How To Calm Your Hyperactive Dog

How To Calm Your Hyperactive Dog August 17, 2016

Do you have a dog who is suffering from hyperactivity? We have the explanations and the cures for just such a problem.

It’s not uncommon to hear cries for help from dog owners across the world in regards to their dog’s hyperactivity problems. For many hyperactive dogs this can be easily cured, while others will need a good dose of training and patience.

The most important aspect of understanding hyperactivity in dogs is to look at when your dog is displaying this behaviour.

  • Is it when you come home, or when a certain person returns home?
  • Or is it a continuous hyperactive behaviour?
  • Or only when other dogs are around?

Write down the exact times and environmental triggers that may be causing your dog’s hyperactivity.

HELP! My dog is hyperactive ALL THE TIME!

Most dogs suffering from continuous hyperactivity are bored dogs who are in desperate need of stimulation. This can be easily solved with added exercise (think a nice long walk on the lead or a run in the dog park). Also consider a good dog training school and take a refresher course yearly. A well-trained dog is much less likely to suffer from getting overly excited.

Some dog breeds are also more inclined to be bouncy, energetic dogs. If you didn’t do your homework with your chosen dog breed, you may be a little overwhelmed by how much exercise and stimulation your dog actually needs. Remember, that many canines were bred to perform certain tasks. So a working dog, stuck in a backyard all day with nothing to do, may exhibit hyperactivity and other dog behavioural problems due to the lack of stimulation.

Also consider:

  • Get your dog involved in a dog sport. This is a fun way to stimulate your dog and release that pent up energy.
  • Research boredom busters for your dog
  • Have a daily exercise regime (We suggest these Dog Apps as guidance)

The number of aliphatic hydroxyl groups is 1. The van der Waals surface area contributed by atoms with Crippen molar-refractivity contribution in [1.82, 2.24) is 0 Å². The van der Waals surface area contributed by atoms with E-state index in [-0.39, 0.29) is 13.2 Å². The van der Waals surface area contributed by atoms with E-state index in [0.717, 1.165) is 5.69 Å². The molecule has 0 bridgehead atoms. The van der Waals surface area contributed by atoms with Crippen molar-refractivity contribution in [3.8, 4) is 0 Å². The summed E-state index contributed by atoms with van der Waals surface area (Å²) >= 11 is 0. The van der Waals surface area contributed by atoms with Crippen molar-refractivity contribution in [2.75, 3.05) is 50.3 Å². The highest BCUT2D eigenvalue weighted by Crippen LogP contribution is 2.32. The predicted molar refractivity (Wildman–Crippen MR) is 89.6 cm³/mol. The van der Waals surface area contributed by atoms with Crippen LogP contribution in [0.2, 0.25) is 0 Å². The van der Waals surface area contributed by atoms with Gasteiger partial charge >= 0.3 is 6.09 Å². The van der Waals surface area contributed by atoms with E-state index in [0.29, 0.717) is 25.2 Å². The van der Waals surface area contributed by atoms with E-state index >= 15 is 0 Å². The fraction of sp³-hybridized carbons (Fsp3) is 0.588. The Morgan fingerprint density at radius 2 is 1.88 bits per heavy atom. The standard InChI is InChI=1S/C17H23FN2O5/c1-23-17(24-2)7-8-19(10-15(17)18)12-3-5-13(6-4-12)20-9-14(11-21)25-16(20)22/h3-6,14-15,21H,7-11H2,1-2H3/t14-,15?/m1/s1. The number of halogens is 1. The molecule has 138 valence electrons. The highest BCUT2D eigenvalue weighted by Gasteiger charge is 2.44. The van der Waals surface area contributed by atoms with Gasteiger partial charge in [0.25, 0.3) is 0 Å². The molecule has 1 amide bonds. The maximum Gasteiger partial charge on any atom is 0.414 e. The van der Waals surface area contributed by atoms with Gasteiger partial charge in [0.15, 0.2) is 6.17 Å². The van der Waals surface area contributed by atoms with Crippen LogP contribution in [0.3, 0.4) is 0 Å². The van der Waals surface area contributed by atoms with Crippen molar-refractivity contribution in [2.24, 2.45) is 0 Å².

• Train your hyperactive dog at a training camp and keep it up at home. This is the KEY to any type of dog training. You should expect those manners all of the time./li>
  • Walk your dog on the lead and go where YOU want to go. This is a great workout for your hyperactive dog and is wonderful from a training perspective. Walk briskly to avoid their ‘I’m going to sniff anything’ behaviour. If your dog is not very good on the lead (or in other words your dog is walking you), seek professional advice and enroll in a dog training class. Every dog can be taught to walk on the lead, it just takes patience and understanding, and once achieved there is nothing nicer than walking a calm happy dog on a loose lead./li>
  • Dog Games. After your brisk walk, head to the off-leash park area or even in your backyard. Have a game of fetch or throw a Frisbee. Remember that the ball or the Frisbee is YOUR toy; so your dog has to bring it back to you. Once the game is over, remove the toy until the next round./li>

If your dog is showing signs of over-excitement when you come home (sometimes a dog will also pee themselves during this time), it is paramount that you completely ignore your precious pooch. If your dog likes to pee during this time, or exhibits other behaviour like jumping or nipping; it is important to not make eye contact and take them outside immediately. Once your dog is calm, you can pat them. By removing the ‘big deal’ that you have come home, your dog will understand that they are OK when you are not around.

For the hyperactive dog:

  1. Completely ignore
  2. No eye contact
  3. No words
  4. No pats

For the calm dog:

  1. Pats
  2. Praise
  3. Games

If your dog is overly excited around other dogs, try popping them back on their lead. Once they are calm, let them off to play again. Working on your recall (“Rover, come!”) is very important for this. Your dog should always come when called regardless of the distractions around them. Not only for their safety, but also for your comfort knowing that they will always come back. Booking them into a group dog training session can also be hugely beneficial to teach your dog to be calm around other dogs.